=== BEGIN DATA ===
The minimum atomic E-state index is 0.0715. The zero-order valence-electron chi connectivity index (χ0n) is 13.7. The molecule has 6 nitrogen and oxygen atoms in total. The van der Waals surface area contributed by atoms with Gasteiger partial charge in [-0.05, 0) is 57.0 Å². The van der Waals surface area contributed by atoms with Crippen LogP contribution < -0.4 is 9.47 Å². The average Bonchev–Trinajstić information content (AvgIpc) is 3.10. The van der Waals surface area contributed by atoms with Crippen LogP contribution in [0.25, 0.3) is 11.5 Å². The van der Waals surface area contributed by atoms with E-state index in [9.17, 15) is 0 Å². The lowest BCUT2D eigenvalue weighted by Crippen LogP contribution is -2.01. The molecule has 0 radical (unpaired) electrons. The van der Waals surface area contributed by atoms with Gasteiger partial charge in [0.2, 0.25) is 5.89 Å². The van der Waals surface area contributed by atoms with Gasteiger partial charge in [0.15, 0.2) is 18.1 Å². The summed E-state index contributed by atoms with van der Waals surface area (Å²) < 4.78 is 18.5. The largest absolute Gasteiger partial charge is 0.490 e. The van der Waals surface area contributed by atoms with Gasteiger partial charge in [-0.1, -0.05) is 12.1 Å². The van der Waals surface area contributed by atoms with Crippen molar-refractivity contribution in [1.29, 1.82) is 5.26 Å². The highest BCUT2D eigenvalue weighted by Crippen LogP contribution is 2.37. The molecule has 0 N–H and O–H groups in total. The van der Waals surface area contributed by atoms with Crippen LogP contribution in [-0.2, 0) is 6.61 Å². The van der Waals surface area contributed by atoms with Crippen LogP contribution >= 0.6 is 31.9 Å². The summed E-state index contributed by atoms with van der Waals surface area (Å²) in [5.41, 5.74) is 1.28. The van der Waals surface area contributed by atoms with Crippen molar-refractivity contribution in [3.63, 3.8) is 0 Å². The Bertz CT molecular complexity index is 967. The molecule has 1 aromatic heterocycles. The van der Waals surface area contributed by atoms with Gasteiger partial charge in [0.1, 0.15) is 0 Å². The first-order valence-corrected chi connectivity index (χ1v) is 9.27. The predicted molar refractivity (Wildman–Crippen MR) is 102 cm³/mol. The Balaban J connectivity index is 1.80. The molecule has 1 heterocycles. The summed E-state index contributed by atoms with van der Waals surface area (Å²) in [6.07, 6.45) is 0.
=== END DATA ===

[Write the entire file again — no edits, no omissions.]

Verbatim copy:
The minimum atomic E-state index is 0.0715. The zero-order valence-electron chi connectivity index (χ0n) is 13.7. The molecule has 6 nitrogen and oxygen atoms in total. The van der Waals surface area contributed by atoms with Gasteiger partial charge in [-0.05, 0) is 57.0 Å². The van der Waals surface area contributed by atoms with Crippen LogP contribution < -0.4 is 9.47 Å². The average Bonchev–Trinajstić information content (AvgIpc) is 3.10. The van der Waals surface area contributed by atoms with Crippen LogP contribution in [0.25, 0.3) is 11.5 Å². The van der Waals surface area contributed by atoms with E-state index in [9.17, 15) is 0 Å². The lowest BCUT2D eigenvalue weighted by Crippen LogP contribution is -2.01. The molecule has 0 radical (unpaired) electrons. The van der Waals surface area contributed by atoms with Gasteiger partial charge in [0.2, 0.25) is 5.89 Å². The van der Waals surface area contributed by atoms with Gasteiger partial charge in [0.15, 0.2) is 18.1 Å². The summed E-state index contributed by atoms with van der Waals surface area (Å²) < 4.78 is 18.5. The largest absolute Gasteiger partial charge is 0.490 e. The van der Waals surface area contributed by atoms with Gasteiger partial charge in [-0.1, -0.05) is 12.1 Å². The van der Waals surface area contributed by atoms with Crippen molar-refractivity contribution in [1.29, 1.82) is 5.26 Å². The highest BCUT2D eigenvalue weighted by Crippen LogP contribution is 2.37. The molecule has 0 N–H and O–H groups in total. The van der Waals surface area contributed by atoms with Crippen LogP contribution in [-0.2, 0) is 6.61 Å². The van der Waals surface area contributed by atoms with Crippen LogP contribution >= 0.6 is 31.9 Å². The summed E-state index contributed by atoms with van der Waals surface area (Å²) in [5.41, 5.74) is 1.28. The van der Waals surface area contributed by atoms with Crippen molar-refractivity contribution in [3.63, 3.8) is 0 Å². The Bertz CT molecular complexity index is 967. The molecule has 1 aromatic heterocycles. The van der Waals surface area contributed by atoms with Gasteiger partial charge in [0.1, 0.15) is 0 Å². The first-order valence-corrected chi connectivity index (χ1v) is 9.27. The predicted molar refractivity (Wildman–Crippen MR) is 102 cm³/mol. The Balaban J connectivity index is 1.80. The molecule has 1 heterocycles. The summed E-state index contributed by atoms with van der Waals surface area (Å²) in [6.07, 6.45) is 0.